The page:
The «unorthodox» approach taken by Manthey in Le Mans LMGT3-winning strategy

«Unorthodox» strategic calls made by the Manthey EMA Porsche team proved crucial in setting up its Le Mans 24 Hours LMGT3 class victory, driver Yasser Shahin has explained.

The Australian’s win in the double points round of the World Endurance Championship, together with team-mates Richard Lietz and Morris Schuring, puts his #91 Porsche 911 GT3 R into the joint lead of the pro-am category that replaced GTE Am for this year.

Speaking to, bronze-graded racer Shahin explained that «there are a lot of things that were unconventional about Manthey’s approach» that yielded victory by a lap over the #31 WRT BMW M4 on his first attempt at the French endurance classic.

After taking the race start, one of just four cars to deploy their bronzes from the outset, Shahin completed a double stint when the first of many showers that blighted the race prompted Manthey to insert 19-year-old silver driver Schuring, a fellow event rookie.

«It started to rain and we thought we really wanted an early advantage in mixed conditions, and so we put Morris in with fresh tyres and that paid off,» Shahin explained.

«But it meant that I didn’t do the planned triple stint and I only did a double. And then when I got in the car two hours later, we knew it was going to be a struggle to make up my [minimum six-hour driving] time.

«So three stints in, the engineer and I had a chat and he said ‘Look, can you do a fourth?’

«So I did a quadruple stint, and that’s not particularly orthodox on one set of tyres! I’ve never done a quad before.»

#91 Manthey Ema Porsche 911 GT3 R LMGT3: Yasser Shahin, Morris Schuring, Richard Lietz

#91 Manthey Ema Porsche 911 GT3 R LMGT3: Yasser Shahin, Morris Schuring, Richard Lietz

Photo by: Alexander Trienitz

Shahin later returned to the car during the lengthy safety car during the early hours of Sunday morning and stayed in once his mandatory time had concluded to give Lietz and Schuring a longer break.

«Me staying in the car longer not only made them fresher,» he pointed out.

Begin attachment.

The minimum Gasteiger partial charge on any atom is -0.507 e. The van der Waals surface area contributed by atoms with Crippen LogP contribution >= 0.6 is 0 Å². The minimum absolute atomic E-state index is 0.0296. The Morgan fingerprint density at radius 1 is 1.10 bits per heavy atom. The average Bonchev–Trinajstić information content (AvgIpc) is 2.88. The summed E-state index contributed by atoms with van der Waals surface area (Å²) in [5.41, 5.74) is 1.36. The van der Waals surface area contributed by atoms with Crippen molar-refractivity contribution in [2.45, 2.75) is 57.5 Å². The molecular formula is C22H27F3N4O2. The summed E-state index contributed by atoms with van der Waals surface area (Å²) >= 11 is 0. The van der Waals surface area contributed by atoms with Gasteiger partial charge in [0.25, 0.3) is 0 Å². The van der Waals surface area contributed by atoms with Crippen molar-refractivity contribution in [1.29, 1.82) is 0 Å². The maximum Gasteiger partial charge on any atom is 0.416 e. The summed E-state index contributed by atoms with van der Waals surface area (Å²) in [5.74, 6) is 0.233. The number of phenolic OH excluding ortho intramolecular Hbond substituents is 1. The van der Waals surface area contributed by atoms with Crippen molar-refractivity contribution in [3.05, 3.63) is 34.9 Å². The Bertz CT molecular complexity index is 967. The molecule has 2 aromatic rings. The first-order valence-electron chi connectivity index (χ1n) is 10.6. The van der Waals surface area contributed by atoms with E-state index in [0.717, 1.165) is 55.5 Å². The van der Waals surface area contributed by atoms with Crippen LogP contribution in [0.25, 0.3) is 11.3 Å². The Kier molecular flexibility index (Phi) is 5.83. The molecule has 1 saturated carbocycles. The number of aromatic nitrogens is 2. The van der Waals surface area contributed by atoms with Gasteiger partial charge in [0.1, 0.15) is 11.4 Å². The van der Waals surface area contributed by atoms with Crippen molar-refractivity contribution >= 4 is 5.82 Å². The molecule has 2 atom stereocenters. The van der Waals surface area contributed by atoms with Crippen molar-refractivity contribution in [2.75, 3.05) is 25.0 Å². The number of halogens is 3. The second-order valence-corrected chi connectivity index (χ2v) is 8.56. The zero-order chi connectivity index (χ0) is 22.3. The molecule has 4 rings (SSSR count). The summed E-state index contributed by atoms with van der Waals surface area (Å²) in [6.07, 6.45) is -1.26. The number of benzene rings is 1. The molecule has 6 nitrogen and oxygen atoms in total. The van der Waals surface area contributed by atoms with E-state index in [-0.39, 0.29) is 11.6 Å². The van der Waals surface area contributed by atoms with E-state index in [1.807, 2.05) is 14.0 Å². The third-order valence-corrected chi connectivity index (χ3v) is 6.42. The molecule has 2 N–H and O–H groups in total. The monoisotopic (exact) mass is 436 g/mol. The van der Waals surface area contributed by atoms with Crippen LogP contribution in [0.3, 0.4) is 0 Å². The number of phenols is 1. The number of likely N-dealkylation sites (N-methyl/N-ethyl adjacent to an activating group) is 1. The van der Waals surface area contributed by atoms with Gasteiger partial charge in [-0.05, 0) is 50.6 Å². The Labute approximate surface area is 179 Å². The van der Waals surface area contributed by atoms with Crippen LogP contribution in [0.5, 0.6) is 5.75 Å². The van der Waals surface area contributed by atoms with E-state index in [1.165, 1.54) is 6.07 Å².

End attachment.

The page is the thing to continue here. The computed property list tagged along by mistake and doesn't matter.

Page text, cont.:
«It meant that if we could defer my pit stop to as late as possible, to the track going green, whoever got in would have the freshest set of tyres.»

Factory driver Lietz duly took over for the race restart and had just overtaken the sister #92 Manthey car Klaus Bachler, shared with Joel Sturm and Alexander Malykhin, before it was forced into a 24-minute pitstop to resolve gearbox problems.

Now a five-time Le Mans class winner since he too won on his event debut in 2007, Lietz acknowledged that Manthey’s strategy had been significant in ensuring «we have done the race without any major wrong decisions», but revealed he was not always in agreement with the calls that were taken.

«I asked for several things and nothing happened,» he told «But it’s OK, we won, so forget about this!»

The delays for the #92 car, which was classified tenth of the regular WEC entrants at Le Mans, combined with a second maximum score in as many rounds has brought the #91 crew back into the title fight after taking no points from the first two races in Qatar and Imola due to mechanical problems and accident damage respectively.

Shahin admitted the turnaround in the team’s fortunes had come as a surprise, as he «thought we had no chance» of contending for the championship after its early setbacks before winning last time out at Spa with Lietz’s final lap pass on Bachler.

«We had a throttle body failure in race one, completely unlucky,» he said.

«Race two was just a debacle, and genuinely, none of our fault; a 200 km/h race start, followed by people hitting the brakes after it went green.

«We threw away the first two, and so we had no prospect of being back in the championship.

«This has just reversed all that with two consecutive wins.

«Morris and Richie were just saying, ‘Look, I can feel we’re good enough, we just need some momentum’. And so it’s been nice.»

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